With my sister and our long standing family advent calendar and the new Vasquez family version.
Since holiday traditions are so beneficial to our subjective wellbeing, it is important to consider that even though you may not have longstanding ones or you may no longer be able to spend time with the people that have been key participants in former rituals, you can still benefit by creating new ones. Since living abroad, Jon and I have gone to the pantomime at the Everyman Theatre for the past three years. We had no idea what we were in for the first time as I thought it was just a local production of Aladdin, but we were pleasantly surprised by the infusion of countless Cork cultural references and top 40 hits from 2015. We look forward to the show each year and by now have only greater appreciation for the Irish colloquialisms. We have also introduced some of our friends here to the American Thanksgiving dinner (completely Paleo-fied OBVIously!). And as we have gotten older, my parents have started a new tradition which includes a full day of shopping with the family complete with breakfast and dinner together along with a fashion show or presentation of our finds back at the house once done. It is a very fun event and time spent together that even my teenage brothers can tolerate/enjoy and we all look forward to it immensely. Also, this year was the first ever Flex in the City studio Christmas party which was quite a success and already one of my favorite new traditions.
But I have already and will certainly enjoy some of the old ones as well. I love decorating the tree, making gingerbread houses, and baking Christmas cookies. And one of my personal traditions includes making healthier treats for the fabulous barre and reformer clients at the studio for all holidays throughout the year. I usually make a variety to appeal to many different tastes and always include some new along with some consistent favorites – like these paleo zucchini muffins (or courgette muffins for those on this side of the pond). I made these originally a few years ago by tweaking a more traditional recipe and piloted them with positive feedback from my bridesmaids at my wedding. And they have become a signature item ever since. The heavy dose of cinnamon and nutmeg makes them a viable option for Christmas, but they are truly delicious as a treat anytime throughout the seasons and holiday traditions.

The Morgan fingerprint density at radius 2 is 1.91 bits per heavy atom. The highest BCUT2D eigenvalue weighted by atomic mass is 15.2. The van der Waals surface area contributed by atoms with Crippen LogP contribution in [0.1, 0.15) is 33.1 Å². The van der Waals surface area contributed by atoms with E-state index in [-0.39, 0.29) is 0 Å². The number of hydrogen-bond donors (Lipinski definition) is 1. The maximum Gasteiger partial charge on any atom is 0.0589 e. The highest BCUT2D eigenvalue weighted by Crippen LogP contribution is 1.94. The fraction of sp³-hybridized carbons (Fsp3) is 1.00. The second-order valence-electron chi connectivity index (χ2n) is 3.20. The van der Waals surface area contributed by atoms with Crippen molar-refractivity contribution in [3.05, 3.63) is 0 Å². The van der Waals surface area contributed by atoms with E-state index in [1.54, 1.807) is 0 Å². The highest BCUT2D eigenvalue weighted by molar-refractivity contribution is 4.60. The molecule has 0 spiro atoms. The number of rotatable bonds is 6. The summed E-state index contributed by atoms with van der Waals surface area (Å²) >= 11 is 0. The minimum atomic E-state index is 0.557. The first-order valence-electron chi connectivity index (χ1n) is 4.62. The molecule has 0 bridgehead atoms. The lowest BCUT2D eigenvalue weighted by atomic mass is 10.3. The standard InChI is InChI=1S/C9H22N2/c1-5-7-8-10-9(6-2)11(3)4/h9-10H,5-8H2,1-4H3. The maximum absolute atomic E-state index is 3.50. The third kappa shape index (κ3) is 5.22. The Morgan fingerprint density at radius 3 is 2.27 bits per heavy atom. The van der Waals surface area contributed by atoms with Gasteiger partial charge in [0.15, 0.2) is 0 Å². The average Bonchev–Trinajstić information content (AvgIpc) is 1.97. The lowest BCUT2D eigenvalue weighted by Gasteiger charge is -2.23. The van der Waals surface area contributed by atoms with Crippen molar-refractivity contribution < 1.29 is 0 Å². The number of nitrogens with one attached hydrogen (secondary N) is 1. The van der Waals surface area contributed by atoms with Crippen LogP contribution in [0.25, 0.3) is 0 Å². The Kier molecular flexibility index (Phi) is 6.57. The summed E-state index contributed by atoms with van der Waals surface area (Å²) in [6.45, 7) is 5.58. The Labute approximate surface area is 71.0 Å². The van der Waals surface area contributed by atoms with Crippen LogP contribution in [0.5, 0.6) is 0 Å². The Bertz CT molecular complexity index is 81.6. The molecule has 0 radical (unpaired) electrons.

- Zucchini/Courgette 1 medium (150 g)
- Banana 1 each
- Honey .33 cup (85 g)
- Eggs 3 each
- Almond Flour 1.5 cup (150 g)
- Cinnamon 2 TSP
- Sea Salt .5 TSP
- Nutmeg .75 TSP
- Baking Soda 1 TSP
- Preheat the oven to 350 F/ 180 C and spray or wipe the muffin trays with a small bit of melted coconut oil to avoid sticking
- Grate/shred the zucchini/courgette (you can include the peel) and set aside
- In a blender or food processor, combine the banana, the honey, and the eggs and pulse a few times until frothy/foamy
- Add the zucchini/courgette and pulse a few times to combine
- Add the remaining ingredients and pulse a few more times to combine
- Pour the batter into the prepared muffin tray and bake for about 15-20 minutes or until a toothpick comes out clean. I always check at 15 minutes to be safe and to ensure I don't end up with overcooked muffins!
- I find these will keep well if covered and refrigerated for up a week.